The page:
UPV/EHU research proposes a new definition of human embryo from a legal perspective

The lecturer and Ikerbasque Research Professor at the University of the Basque Country (UPV/EHU) Iñigo de Miguel-Beriain has presented a text that could facilitate and standardize its regulation in different countries

  • Research

First publication date: 26/03/2024

Iñigo de Miguel Beriain. | Photo: Mikel Mtz. de Trespuentes. UPV/EHU.

Iñigo de Miguel-Beriain, researcher in the UPV/EHU’s Research Group on Social and Legal Sciences applied to New Technosciences, has published a paper in which he provides a legal perspective to help identify a universally accepted definition of embryo, which could facilitate and standardize its regulation in different countries. So he is proposing that any cell structure with the capacity to develop and give rise to a born human being should be regarded as an embryo.

Biotechnology can make a decisive contribution towards improving knowledge and control of the early stages of human life. However, this scenario is fuelling challenging controversies from an ethical and legal point of view. Unsurprisingly, few biotechnology issues are more controversial than those relating to human embryos. However, there is one aspect that has remained underexplored in recent debates. Although the moral status of the embryo has been a crucial issue in public debates, what has emerged as being of paramount importance is the precise delimitation of what a human embryo is and its distinction from other similar entities. This is not just a semantic problem, but also a normative one that has significant practical implications for research.

In this respect, several scientific and technological advances in reproductive biology have forced a re-examination of the definition of human embryo in the last two decades. The possibility of generating human embryos through procedures other than fertilization, such as nuclear transfer, and the development of technologies that today make it possible to generate cell models capable of imitating embryonic structures have called into question the scientific term embryo, which has both ethical and legal repercussions.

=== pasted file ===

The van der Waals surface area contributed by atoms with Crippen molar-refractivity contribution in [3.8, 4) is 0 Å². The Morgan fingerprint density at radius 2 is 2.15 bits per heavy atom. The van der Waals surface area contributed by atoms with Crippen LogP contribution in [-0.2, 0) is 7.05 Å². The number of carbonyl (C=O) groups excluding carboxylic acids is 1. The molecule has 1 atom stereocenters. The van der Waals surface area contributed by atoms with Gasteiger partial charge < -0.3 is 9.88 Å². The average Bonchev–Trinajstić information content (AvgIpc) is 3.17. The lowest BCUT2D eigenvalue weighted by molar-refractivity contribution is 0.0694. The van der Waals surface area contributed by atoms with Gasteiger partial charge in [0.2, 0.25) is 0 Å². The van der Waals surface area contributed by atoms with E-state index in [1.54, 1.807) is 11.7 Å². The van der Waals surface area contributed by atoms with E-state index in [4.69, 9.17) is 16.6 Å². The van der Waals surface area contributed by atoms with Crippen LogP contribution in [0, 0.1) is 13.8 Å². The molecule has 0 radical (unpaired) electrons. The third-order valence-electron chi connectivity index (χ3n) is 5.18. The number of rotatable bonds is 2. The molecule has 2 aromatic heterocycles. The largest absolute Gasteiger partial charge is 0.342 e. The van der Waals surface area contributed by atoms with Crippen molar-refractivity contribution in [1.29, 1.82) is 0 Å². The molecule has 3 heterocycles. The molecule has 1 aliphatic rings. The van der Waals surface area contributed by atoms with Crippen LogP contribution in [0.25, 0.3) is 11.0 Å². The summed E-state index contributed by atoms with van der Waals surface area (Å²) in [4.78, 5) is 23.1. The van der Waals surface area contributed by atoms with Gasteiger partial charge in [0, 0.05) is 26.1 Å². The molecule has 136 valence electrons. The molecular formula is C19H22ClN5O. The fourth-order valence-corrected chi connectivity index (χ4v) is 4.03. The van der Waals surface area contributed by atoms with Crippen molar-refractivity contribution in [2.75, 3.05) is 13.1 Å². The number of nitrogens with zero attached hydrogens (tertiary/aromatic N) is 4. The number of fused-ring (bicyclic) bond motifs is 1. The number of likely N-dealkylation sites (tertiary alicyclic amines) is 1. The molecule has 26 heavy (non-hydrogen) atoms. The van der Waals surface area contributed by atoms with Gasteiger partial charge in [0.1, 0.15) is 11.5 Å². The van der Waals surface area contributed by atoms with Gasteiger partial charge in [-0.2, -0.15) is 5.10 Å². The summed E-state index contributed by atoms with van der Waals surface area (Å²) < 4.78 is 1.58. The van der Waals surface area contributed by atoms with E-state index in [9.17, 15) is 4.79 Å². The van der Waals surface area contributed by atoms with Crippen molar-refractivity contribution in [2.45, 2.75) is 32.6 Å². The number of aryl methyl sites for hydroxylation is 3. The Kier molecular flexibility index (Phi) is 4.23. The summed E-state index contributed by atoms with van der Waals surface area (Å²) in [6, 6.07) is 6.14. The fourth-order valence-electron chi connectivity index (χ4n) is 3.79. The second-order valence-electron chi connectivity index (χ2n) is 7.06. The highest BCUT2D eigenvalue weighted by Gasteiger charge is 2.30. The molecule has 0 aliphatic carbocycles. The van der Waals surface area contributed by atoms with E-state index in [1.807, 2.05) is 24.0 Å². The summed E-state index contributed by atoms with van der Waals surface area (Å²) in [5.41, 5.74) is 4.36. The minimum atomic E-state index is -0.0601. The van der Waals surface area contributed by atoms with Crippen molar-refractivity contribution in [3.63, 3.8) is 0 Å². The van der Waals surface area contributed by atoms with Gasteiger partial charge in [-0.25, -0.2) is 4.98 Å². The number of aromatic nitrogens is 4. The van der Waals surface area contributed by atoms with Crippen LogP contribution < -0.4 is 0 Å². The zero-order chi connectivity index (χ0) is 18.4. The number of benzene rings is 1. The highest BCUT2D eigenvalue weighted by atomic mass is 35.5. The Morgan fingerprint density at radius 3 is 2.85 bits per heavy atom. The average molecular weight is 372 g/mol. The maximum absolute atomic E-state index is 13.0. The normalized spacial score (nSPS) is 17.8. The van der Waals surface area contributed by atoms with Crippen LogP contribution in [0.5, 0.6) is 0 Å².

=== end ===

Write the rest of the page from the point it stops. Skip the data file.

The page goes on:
“Technological developments sometimes create the need to rethink conceptual categories that were once taken for granted. Right now, it is no longer possible to maintain that an embryo is always and only the result of fertilization,” said Iñigo de Miguel-Beriain, Ikerbasque Research Professor in the Department of Public Law at the UPV/EHU.

Together with Jon Rueda from the University of California-San Diego, and Adrian Villalba from the University of Granada, Iñigo de Miguel-Beriain has published a paper in which they reflect on different legal definitions of a human embryo and provide a solid definition from a legal perspective. “The paper proposes an alternative view in which any cell structure that has the capacity to develop and give rise to a born human being should be regarded as an embryo, and that this capacity should be the cornerstone on which the definition is built, as is already the case in some countries in fact, and as the Court of Justice of the European Union has ruled.”

According to De Miguel, “a universal and generally accepted legal definition of embryo would help to alleviate legal uncertainty and harmonize regulations”. “Our reflection aims to contribute towards consolidating a concept of embryo that is more capable of addressing the challenges posed by advances in biotechnology,” he added, pointing out that the concept is one that “could have legal repercussions when it comes to consolidating a legal setup that is more coherent than the one that exists right now, and which is capable of connecting the idea of embryo with that of a born human being (which is what defines a person in Law)”.

De Miguel believes that this definition “will also serve to emphasize that there is a discussion prior to the one that has traditionally been formulated around the embryo, its moral status, which has to do with the very definition of embryo. Before discussing what protection it deserves, we have to decide what an embryo is and what it is not, because a structure that is not capable of finishing a transfer process due to a defect in its DNA is not the same as another that is able to do so, for example”.

Additional information

The lecturer and Ikerbasque Research Professor Iñigo de Miguel-Beriain has a degree in Economics and Business Administration and a European Law degree and PhD, and a PhD in Philosophy. Iñigo de Miguel lectures on the Doctoral Programme in Rethinking Globalization: Challenges and Interdisciplinary Solutions and on the Master's in Healthy Ageing and Quality of Life at the UPV/EHU.

The Research Group on Social and Legal Sciences applied to New Technosciences (GI-CISJANT) in the UPV/EHU’s Department of Public Law focuses its efforts, among other things, on the study and development of bioethics, biolaw, data protection or the application of AI to fields such as healthcare.

Bibliographic reference